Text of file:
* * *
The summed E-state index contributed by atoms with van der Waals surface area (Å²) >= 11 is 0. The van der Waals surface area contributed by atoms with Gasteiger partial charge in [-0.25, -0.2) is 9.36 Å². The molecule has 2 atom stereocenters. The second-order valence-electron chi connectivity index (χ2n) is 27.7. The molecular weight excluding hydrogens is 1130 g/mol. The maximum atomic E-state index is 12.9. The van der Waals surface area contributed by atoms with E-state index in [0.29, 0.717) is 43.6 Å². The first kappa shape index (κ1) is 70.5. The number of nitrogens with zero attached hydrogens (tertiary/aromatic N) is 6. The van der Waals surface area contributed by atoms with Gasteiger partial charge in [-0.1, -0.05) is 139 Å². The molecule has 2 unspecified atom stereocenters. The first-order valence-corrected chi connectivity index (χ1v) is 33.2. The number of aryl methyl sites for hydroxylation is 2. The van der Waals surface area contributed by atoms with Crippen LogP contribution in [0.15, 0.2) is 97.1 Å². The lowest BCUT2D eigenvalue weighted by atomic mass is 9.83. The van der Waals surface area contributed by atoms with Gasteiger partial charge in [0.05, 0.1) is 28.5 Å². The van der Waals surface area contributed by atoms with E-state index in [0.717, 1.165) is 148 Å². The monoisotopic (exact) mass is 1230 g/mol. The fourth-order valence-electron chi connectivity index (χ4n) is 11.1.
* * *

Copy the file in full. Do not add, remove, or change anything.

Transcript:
The summed E-state index contributed by atoms with van der Waals surface area (Å²) >= 11 is 0. The van der Waals surface area contributed by atoms with Gasteiger partial charge in [-0.25, -0.2) is 9.36 Å². The molecule has 2 atom stereocenters. The second-order valence-electron chi connectivity index (χ2n) is 27.7. The molecular weight excluding hydrogens is 1130 g/mol. The maximum atomic E-state index is 12.9. The van der Waals surface area contributed by atoms with E-state index in [0.29, 0.717) is 43.6 Å². The first kappa shape index (κ1) is 70.5. The number of nitrogens with zero attached hydrogens (tertiary/aromatic N) is 6. The van der Waals surface area contributed by atoms with Gasteiger partial charge in [-0.1, -0.05) is 139 Å². The molecule has 2 unspecified atom stereocenters. The first-order valence-corrected chi connectivity index (χ1v) is 33.2. The number of aryl methyl sites for hydroxylation is 2. The van der Waals surface area contributed by atoms with Crippen LogP contribution in [0.15, 0.2) is 97.1 Å². The lowest BCUT2D eigenvalue weighted by atomic mass is 9.83. The van der Waals surface area contributed by atoms with Gasteiger partial charge in [0.05, 0.1) is 28.5 Å². The van der Waals surface area contributed by atoms with E-state index in [0.717, 1.165) is 148 Å². The monoisotopic (exact) mass is 1230 g/mol. The fourth-order valence-electron chi connectivity index (χ4n) is 11.1.